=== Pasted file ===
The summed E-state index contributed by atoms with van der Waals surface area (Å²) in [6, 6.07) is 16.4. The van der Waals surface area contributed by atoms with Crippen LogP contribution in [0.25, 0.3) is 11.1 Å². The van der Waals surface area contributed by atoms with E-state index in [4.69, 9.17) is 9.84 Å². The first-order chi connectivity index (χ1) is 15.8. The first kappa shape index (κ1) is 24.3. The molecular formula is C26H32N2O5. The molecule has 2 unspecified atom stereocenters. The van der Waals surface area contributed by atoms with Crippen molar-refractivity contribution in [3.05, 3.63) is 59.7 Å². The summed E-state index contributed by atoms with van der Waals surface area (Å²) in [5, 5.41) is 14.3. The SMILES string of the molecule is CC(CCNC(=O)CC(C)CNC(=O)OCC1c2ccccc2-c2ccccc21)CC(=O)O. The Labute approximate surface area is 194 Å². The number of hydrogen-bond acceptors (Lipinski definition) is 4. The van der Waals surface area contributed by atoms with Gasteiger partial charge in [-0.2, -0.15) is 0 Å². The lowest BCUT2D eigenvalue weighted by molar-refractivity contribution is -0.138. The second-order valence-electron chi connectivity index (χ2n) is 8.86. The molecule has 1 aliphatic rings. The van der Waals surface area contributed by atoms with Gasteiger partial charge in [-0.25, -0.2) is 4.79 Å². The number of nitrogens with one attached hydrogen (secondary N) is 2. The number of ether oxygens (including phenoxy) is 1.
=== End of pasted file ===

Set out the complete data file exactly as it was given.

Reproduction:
The summed E-state index contributed by atoms with van der Waals surface area (Å²) in [6, 6.07) is 16.4. The van der Waals surface area contributed by atoms with Crippen LogP contribution in [0.25, 0.3) is 11.1 Å². The van der Waals surface area contributed by atoms with E-state index in [4.69, 9.17) is 9.84 Å². The first-order chi connectivity index (χ1) is 15.8. The first kappa shape index (κ1) is 24.3. The molecular formula is C26H32N2O5. The molecule has 2 unspecified atom stereocenters. The van der Waals surface area contributed by atoms with Crippen molar-refractivity contribution in [3.05, 3.63) is 59.7 Å². The summed E-state index contributed by atoms with van der Waals surface area (Å²) in [5, 5.41) is 14.3. The SMILES string of the molecule is CC(CCNC(=O)CC(C)CNC(=O)OCC1c2ccccc2-c2ccccc21)CC(=O)O. The Labute approximate surface area is 194 Å². The number of hydrogen-bond acceptors (Lipinski definition) is 4. The van der Waals surface area contributed by atoms with Gasteiger partial charge in [-0.2, -0.15) is 0 Å². The lowest BCUT2D eigenvalue weighted by molar-refractivity contribution is -0.138. The second-order valence-electron chi connectivity index (χ2n) is 8.86. The molecule has 1 aliphatic rings. The van der Waals surface area contributed by atoms with Gasteiger partial charge in [-0.25, -0.2) is 4.79 Å². The number of nitrogens with one attached hydrogen (secondary N) is 2. The number of ether oxygens (including phenoxy) is 1.